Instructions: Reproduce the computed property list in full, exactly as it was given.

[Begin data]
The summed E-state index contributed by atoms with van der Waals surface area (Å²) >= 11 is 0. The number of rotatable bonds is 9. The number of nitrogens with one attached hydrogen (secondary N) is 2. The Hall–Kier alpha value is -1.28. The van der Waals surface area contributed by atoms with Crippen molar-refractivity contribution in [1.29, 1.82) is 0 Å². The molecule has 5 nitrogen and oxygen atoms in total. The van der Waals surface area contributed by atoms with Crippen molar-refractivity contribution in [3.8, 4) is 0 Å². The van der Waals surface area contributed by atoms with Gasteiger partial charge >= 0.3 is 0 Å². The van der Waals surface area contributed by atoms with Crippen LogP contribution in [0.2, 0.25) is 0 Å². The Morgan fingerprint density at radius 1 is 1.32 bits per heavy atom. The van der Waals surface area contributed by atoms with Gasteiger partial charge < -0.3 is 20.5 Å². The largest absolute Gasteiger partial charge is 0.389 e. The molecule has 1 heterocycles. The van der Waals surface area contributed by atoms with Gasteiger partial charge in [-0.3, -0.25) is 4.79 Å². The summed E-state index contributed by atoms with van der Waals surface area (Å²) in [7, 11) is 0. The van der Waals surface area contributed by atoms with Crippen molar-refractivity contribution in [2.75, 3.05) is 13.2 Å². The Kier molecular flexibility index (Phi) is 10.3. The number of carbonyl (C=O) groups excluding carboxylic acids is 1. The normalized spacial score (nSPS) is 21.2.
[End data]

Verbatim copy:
The summed E-state index contributed by atoms with van der Waals surface area (Å²) >= 11 is 0. The number of rotatable bonds is 9. The number of nitrogens with one attached hydrogen (secondary N) is 2. The Hall–Kier alpha value is -1.28. The van der Waals surface area contributed by atoms with Crippen molar-refractivity contribution in [1.29, 1.82) is 0 Å². The molecule has 5 nitrogen and oxygen atoms in total. The van der Waals surface area contributed by atoms with Crippen molar-refractivity contribution in [3.8, 4) is 0 Å². The van der Waals surface area contributed by atoms with Gasteiger partial charge >= 0.3 is 0 Å². The van der Waals surface area contributed by atoms with Crippen LogP contribution in [0.2, 0.25) is 0 Å². The Morgan fingerprint density at radius 1 is 1.32 bits per heavy atom. The van der Waals surface area contributed by atoms with Gasteiger partial charge < -0.3 is 20.5 Å². The largest absolute Gasteiger partial charge is 0.389 e. The molecule has 1 heterocycles. The van der Waals surface area contributed by atoms with Gasteiger partial charge in [-0.3, -0.25) is 4.79 Å². The summed E-state index contributed by atoms with van der Waals surface area (Å²) in [7, 11) is 0. The van der Waals surface area contributed by atoms with Crippen molar-refractivity contribution in [2.75, 3.05) is 13.2 Å². The Kier molecular flexibility index (Phi) is 10.3. The number of carbonyl (C=O) groups excluding carboxylic acids is 1. The normalized spacial score (nSPS) is 21.2.